banner image

:: Bran Nue Dae

It's been a while since we'd seen a film by Aboriginal Australian filmmaker Rachel Perkins. Bran Nue Dae, which attracted much acclaim at the 2009 Melbourne International Film Festival, is a road trip musical set in 1969. It began as a collection of songs written in the early 1980s by composer, musician and playwright Jimmy Chi. Chi later used these songs to create the original stage musical Bran Nue Dae. Many of the song lyrics are actually very poignant and ironic but any sense of cheeky political commentary would be lost upon the approach and the visuals on show.

Aboriginal teenager Willie (Rocky McKenzie) heads off on a journey of self-discovery. The teenager’s mother wants him to study in Perth and become a Catholic priest. After an act of defiance, the religious mission to which he'd been sent for an education punishes him. Fearing repercussions, he flees the scene toward the tranquility of the coastal town of Broome - and the journey provides him with the experiences and maturity necessary for him to return.

Shy Willie falls in love with local singer Rosie (Jessica Mauboy), an aspiring singer who has also caught the eye of local band leader Lester (Dan Sultan). Along the way Willie teams up with a homeless Indigenous elder named Uncle Tadpole (Ernie Dingo). Ernie is a joy to watch as Uncle Tadpole. Unlike most of the rest of the cast, Dingo knows how to have fun with a character without completely overacting. Geoffrey Rush plays Father Benedictus a larger than life character, and leader of the mission, whose past catches up with him, while Tom Budge and Missy Higgins make a great pair of hippie travellers, with a big surprise awaiting them at the end of the road. Along the way we also run into Magda Szubanski and Deborah Mailman in good performances as well.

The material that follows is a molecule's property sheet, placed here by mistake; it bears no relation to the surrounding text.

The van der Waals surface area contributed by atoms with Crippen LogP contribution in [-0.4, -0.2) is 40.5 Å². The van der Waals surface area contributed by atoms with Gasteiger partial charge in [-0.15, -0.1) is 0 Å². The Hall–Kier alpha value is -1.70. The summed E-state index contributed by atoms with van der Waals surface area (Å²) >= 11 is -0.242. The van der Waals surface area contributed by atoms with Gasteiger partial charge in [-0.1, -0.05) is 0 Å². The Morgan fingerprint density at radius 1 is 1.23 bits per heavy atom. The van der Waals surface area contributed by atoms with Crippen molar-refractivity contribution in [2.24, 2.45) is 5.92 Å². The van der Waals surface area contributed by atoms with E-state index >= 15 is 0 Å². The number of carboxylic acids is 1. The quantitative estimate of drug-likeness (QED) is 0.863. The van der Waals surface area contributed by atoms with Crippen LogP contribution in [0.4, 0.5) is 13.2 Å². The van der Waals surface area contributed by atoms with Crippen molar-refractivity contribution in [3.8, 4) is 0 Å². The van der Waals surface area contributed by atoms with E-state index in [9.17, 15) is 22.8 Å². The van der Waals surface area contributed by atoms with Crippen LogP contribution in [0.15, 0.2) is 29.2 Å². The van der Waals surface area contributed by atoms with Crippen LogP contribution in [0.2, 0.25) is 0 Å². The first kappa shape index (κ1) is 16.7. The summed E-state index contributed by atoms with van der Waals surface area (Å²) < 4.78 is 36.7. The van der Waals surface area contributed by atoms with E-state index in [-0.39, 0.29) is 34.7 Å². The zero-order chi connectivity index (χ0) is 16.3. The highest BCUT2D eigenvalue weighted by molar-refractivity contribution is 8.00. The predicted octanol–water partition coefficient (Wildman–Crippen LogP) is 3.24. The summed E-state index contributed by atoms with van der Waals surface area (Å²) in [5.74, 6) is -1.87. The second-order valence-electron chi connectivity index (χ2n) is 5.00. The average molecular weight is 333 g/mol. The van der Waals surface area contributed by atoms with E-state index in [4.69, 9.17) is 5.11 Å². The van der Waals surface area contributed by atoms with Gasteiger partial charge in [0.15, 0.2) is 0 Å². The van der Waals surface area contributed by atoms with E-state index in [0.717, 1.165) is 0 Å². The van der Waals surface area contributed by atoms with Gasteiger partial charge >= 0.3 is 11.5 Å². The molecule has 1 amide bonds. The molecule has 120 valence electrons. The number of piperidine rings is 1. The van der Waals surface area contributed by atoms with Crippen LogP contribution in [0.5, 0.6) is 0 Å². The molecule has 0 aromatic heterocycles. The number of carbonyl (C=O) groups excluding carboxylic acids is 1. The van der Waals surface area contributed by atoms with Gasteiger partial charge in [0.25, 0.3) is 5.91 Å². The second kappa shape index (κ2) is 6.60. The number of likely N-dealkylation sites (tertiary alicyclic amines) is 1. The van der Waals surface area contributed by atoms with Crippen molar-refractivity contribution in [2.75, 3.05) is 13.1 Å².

The countryside is gorgeous and this film is truly a showcase of the best Aboriginal talent amongst actors, dancers and singers. The film carries much self-belief and great energy, yet it does raise serious indigenous issues - deaths in police custody and alcoholism - it never becomes inaccessible to the audience. Bran Nue Dae is, at the very least, a crowd-pleasing film and is a fine piece of Australian cinematic work.